As a part of the AECOM team, GreenPoint Engineering is leading the Interior Drainage engineering tasks for the Coastal Protection and Restoration Authority of Louisiana's $1.3-billion Mid Barataria Sediment Diversion Project. The The Mid-Barataria Sediment Diversion will harness the power of the Mississippi River for long-term, sustainable sediment, water, and nutrient delivery to the surrounding wetlands, transporting the sediment from the river to the Barataria Basin.
A key feature of GreenPoint's effort will be to model the various configurations under consideration, and to evaluate the feasibility of an inverted siphon to maintain drainage once the diversion channel is constructed.
GreenPoint Engineering designed improvements to the Lake Cataouatche No. Drainage Pumping Station, and performed a hydraulic analysis of historic storm-influenced tidal conditions to optimize the design.
A large portion of the storm water system on the west bank of Jefferson Parish is pumped into Lake Cataouatche by the Parish’s Lake Cataouatche No. 1 pumping station, one of the largest and most critical features of the Parish’s flood protection system. This major pumping station conveyed approximately 3.7-billion gallons of storm water to Lake Cataouatche over the last year. Still, the station falls short of its intended capacity while consuming excessive energy. GreenPoint Engineering identified and pursued financing through a state and federal program intended to promote energy efficiency, and is providing design services to alleviate these deficiencies.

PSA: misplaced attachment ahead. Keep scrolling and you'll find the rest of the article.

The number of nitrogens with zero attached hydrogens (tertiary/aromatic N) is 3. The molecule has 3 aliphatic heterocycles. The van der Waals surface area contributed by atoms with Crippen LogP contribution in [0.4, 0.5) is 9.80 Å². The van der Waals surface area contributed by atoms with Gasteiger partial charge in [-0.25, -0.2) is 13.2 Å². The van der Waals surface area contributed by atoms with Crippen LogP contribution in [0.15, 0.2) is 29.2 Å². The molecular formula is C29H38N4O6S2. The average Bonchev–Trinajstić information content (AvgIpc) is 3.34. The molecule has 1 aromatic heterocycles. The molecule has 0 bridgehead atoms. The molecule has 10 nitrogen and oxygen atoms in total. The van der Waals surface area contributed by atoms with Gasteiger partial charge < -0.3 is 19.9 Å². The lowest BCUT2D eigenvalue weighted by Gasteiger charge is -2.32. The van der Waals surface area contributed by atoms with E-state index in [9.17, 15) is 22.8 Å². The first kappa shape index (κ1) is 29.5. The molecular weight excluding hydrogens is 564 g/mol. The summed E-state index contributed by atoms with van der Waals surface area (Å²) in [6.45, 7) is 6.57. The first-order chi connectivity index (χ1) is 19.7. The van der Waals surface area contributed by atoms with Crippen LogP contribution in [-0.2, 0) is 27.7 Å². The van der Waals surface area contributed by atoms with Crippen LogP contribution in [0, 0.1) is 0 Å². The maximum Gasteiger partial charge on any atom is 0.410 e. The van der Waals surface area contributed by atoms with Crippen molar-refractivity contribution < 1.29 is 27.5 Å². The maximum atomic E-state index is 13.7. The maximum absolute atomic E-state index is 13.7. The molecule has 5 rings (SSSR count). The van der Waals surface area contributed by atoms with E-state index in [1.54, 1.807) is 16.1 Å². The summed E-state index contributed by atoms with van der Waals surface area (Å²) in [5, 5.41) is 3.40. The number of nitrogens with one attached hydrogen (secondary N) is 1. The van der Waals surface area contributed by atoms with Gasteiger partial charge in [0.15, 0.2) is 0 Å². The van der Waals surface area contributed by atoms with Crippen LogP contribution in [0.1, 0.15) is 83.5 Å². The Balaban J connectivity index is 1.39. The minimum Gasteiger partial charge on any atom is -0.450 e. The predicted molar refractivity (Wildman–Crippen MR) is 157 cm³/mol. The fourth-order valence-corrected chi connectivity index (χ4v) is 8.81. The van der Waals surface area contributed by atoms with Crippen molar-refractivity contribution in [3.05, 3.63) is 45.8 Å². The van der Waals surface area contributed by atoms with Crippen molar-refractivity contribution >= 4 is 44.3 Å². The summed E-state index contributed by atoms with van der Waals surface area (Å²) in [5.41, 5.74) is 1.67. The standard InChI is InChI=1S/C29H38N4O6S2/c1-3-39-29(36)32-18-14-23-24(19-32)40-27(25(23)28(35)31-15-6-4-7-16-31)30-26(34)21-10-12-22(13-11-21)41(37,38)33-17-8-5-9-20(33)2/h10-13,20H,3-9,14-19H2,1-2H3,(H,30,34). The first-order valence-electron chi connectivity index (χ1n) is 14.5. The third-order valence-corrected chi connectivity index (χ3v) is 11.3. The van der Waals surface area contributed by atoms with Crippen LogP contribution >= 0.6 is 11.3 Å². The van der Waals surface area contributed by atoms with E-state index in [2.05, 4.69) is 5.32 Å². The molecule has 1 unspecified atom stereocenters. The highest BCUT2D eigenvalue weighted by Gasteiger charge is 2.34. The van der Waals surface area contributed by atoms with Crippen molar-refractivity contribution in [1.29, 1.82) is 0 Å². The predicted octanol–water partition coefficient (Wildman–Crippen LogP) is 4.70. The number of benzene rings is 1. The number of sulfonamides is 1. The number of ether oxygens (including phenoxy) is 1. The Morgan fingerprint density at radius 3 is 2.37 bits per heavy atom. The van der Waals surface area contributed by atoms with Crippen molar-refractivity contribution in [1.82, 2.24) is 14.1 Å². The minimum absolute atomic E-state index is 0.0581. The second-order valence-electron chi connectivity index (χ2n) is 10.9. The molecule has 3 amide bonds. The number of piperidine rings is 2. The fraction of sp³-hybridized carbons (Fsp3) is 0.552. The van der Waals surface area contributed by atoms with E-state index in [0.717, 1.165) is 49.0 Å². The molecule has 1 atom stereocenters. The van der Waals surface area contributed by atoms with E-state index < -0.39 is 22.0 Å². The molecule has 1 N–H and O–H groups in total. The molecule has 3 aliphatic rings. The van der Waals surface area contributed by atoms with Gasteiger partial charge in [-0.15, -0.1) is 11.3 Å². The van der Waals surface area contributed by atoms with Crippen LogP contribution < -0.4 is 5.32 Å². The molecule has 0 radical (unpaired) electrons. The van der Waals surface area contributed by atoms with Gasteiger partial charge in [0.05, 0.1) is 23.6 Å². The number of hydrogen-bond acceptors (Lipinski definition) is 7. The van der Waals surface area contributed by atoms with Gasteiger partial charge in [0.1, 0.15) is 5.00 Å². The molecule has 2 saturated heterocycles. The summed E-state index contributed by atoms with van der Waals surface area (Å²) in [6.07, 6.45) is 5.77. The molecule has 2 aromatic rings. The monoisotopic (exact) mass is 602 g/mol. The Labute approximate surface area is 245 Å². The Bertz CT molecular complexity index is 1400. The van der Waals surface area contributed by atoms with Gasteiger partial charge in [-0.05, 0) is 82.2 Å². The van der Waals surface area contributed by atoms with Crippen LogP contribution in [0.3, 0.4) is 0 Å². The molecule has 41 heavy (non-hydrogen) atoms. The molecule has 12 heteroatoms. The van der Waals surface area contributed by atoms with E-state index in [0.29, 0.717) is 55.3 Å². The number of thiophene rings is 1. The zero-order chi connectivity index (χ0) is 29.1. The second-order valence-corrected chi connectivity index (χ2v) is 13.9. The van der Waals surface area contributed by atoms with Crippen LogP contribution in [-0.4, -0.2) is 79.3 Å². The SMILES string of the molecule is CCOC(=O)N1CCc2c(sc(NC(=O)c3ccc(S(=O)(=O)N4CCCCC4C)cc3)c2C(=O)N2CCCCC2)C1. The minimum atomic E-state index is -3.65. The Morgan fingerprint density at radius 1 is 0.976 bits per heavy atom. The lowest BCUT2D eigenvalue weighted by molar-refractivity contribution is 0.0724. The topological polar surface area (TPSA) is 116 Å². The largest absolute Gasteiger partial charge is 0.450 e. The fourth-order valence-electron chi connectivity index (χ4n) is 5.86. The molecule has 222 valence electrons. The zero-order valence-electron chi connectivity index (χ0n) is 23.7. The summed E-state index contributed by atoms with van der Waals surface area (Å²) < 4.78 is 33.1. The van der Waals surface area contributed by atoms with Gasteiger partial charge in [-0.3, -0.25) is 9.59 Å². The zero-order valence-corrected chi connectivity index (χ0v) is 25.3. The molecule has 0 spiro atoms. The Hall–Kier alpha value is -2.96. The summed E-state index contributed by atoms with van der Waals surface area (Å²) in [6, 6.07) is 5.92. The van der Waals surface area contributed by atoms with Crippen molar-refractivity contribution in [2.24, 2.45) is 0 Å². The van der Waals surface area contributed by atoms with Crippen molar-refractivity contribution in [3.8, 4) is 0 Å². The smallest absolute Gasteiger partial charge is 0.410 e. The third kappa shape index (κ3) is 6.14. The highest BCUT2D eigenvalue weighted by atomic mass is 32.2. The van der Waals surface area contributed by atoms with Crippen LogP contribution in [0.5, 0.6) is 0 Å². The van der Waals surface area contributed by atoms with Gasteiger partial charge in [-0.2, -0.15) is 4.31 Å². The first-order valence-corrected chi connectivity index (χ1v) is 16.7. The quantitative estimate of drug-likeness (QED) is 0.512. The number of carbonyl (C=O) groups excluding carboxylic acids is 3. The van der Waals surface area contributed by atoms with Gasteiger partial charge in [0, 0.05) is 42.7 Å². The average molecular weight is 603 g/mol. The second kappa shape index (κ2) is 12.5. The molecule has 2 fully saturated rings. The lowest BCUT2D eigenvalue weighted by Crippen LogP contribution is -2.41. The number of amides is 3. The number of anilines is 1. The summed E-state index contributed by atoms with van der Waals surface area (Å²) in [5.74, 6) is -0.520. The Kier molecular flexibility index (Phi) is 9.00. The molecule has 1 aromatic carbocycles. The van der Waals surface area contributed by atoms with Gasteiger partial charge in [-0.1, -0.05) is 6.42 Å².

In performing the analysis, GreenPoint evaluated all factors contributing towards hydraulic efficiency, including the range of discharge elevations in Lake Cataouatche, the tidally influenced body receiving the station’s flows. GreenPoint gathered stage data from the nearby National Oceanic and Atmospheric Administration’s tide station at Bayou Gauche to evaluate annual trends and historic high conditions during storm events. The analysis revealed the maximum condition the station should address, as well as the typical conditions encountered the majority of the time. This analysis allowed the design to cost-effectively capture the full range required to meet the intended level of service.
The design that followed included modifying the hydraulic profile of the station’s 60-in and 72-in discharge piping, replacing its two 250-cfs pumps and gearbox, and replacing its diesel engines with modern, higher efficiency turbocharged diesel engines.
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